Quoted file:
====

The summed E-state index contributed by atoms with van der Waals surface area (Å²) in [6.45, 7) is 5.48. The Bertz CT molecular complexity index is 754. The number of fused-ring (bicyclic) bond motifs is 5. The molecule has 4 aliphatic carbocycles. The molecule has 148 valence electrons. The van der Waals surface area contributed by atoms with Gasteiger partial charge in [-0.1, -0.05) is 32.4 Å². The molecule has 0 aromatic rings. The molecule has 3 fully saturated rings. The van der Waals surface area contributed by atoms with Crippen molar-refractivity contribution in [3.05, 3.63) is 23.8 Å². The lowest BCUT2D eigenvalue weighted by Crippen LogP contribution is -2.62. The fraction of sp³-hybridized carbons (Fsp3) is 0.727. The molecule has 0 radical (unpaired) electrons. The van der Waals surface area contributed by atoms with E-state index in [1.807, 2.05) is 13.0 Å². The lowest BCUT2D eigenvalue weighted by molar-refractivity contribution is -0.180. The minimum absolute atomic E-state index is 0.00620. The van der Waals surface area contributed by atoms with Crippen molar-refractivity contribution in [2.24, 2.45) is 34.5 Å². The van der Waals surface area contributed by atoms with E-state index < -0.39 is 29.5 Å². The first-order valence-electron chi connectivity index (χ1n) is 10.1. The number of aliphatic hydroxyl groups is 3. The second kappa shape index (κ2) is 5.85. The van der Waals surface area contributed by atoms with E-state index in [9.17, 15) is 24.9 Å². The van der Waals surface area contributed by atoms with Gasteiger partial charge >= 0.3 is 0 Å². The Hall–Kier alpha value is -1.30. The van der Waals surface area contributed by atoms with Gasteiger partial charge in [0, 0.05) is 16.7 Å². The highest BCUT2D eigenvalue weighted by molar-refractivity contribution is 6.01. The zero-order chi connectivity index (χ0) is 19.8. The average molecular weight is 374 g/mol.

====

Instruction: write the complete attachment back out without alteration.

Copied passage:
The summed E-state index contributed by atoms with van der Waals surface area (Å²) in [6.45, 7) is 5.48. The Bertz CT molecular complexity index is 754. The number of fused-ring (bicyclic) bond motifs is 5. The molecule has 4 aliphatic carbocycles. The molecule has 148 valence electrons. The van der Waals surface area contributed by atoms with Gasteiger partial charge in [-0.1, -0.05) is 32.4 Å². The molecule has 0 aromatic rings. The molecule has 3 fully saturated rings. The van der Waals surface area contributed by atoms with Crippen molar-refractivity contribution in [3.05, 3.63) is 23.8 Å². The lowest BCUT2D eigenvalue weighted by Crippen LogP contribution is -2.62. The fraction of sp³-hybridized carbons (Fsp3) is 0.727. The molecule has 0 radical (unpaired) electrons. The van der Waals surface area contributed by atoms with E-state index in [1.807, 2.05) is 13.0 Å². The lowest BCUT2D eigenvalue weighted by molar-refractivity contribution is -0.180. The minimum absolute atomic E-state index is 0.00620. The van der Waals surface area contributed by atoms with Crippen molar-refractivity contribution in [2.24, 2.45) is 34.5 Å². The van der Waals surface area contributed by atoms with E-state index < -0.39 is 29.5 Å². The first-order valence-electron chi connectivity index (χ1n) is 10.1. The number of aliphatic hydroxyl groups is 3. The second kappa shape index (κ2) is 5.85. The van der Waals surface area contributed by atoms with E-state index in [9.17, 15) is 24.9 Å². The van der Waals surface area contributed by atoms with Gasteiger partial charge >= 0.3 is 0 Å². The Hall–Kier alpha value is -1.30. The van der Waals surface area contributed by atoms with Gasteiger partial charge in [0, 0.05) is 16.7 Å². The highest BCUT2D eigenvalue weighted by molar-refractivity contribution is 6.01. The zero-order chi connectivity index (χ0) is 19.8. The average molecular weight is 374 g/mol.